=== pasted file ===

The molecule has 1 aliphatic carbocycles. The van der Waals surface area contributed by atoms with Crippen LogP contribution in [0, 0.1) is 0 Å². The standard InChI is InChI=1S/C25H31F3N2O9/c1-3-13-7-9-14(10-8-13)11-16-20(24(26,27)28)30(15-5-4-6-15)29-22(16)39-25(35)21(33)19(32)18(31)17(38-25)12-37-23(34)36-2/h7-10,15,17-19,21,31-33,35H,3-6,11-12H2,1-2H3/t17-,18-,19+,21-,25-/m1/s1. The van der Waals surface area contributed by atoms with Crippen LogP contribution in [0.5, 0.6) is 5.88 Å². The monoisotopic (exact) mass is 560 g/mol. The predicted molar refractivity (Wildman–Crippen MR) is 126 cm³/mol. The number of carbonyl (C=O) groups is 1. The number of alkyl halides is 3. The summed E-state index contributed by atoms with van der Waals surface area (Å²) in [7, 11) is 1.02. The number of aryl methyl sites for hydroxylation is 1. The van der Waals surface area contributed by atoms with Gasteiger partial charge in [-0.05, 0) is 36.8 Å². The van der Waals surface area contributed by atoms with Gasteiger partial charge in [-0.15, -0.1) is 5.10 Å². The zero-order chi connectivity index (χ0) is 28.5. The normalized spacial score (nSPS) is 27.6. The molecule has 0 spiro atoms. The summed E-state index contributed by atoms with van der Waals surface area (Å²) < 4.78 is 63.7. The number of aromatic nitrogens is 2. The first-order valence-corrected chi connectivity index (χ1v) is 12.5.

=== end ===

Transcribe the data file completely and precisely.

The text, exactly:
The molecule has 1 aliphatic carbocycles. The van der Waals surface area contributed by atoms with Crippen LogP contribution in [0, 0.1) is 0 Å². The standard InChI is InChI=1S/C25H31F3N2O9/c1-3-13-7-9-14(10-8-13)11-16-20(24(26,27)28)30(15-5-4-6-15)29-22(16)39-25(35)21(33)19(32)18(31)17(38-25)12-37-23(34)36-2/h7-10,15,17-19,21,31-33,35H,3-6,11-12H2,1-2H3/t17-,18-,19+,21-,25-/m1/s1. The van der Waals surface area contributed by atoms with Crippen LogP contribution in [0.5, 0.6) is 5.88 Å². The monoisotopic (exact) mass is 560 g/mol. The predicted molar refractivity (Wildman–Crippen MR) is 126 cm³/mol. The number of carbonyl (C=O) groups is 1. The number of alkyl halides is 3. The summed E-state index contributed by atoms with van der Waals surface area (Å²) in [7, 11) is 1.02. The number of aryl methyl sites for hydroxylation is 1. The van der Waals surface area contributed by atoms with Gasteiger partial charge in [-0.05, 0) is 36.8 Å². The van der Waals surface area contributed by atoms with Gasteiger partial charge in [-0.15, -0.1) is 5.10 Å². The zero-order chi connectivity index (χ0) is 28.5. The normalized spacial score (nSPS) is 27.6. The molecule has 0 spiro atoms. The summed E-state index contributed by atoms with van der Waals surface area (Å²) < 4.78 is 63.7. The number of aromatic nitrogens is 2. The first-order valence-corrected chi connectivity index (χ1v) is 12.5.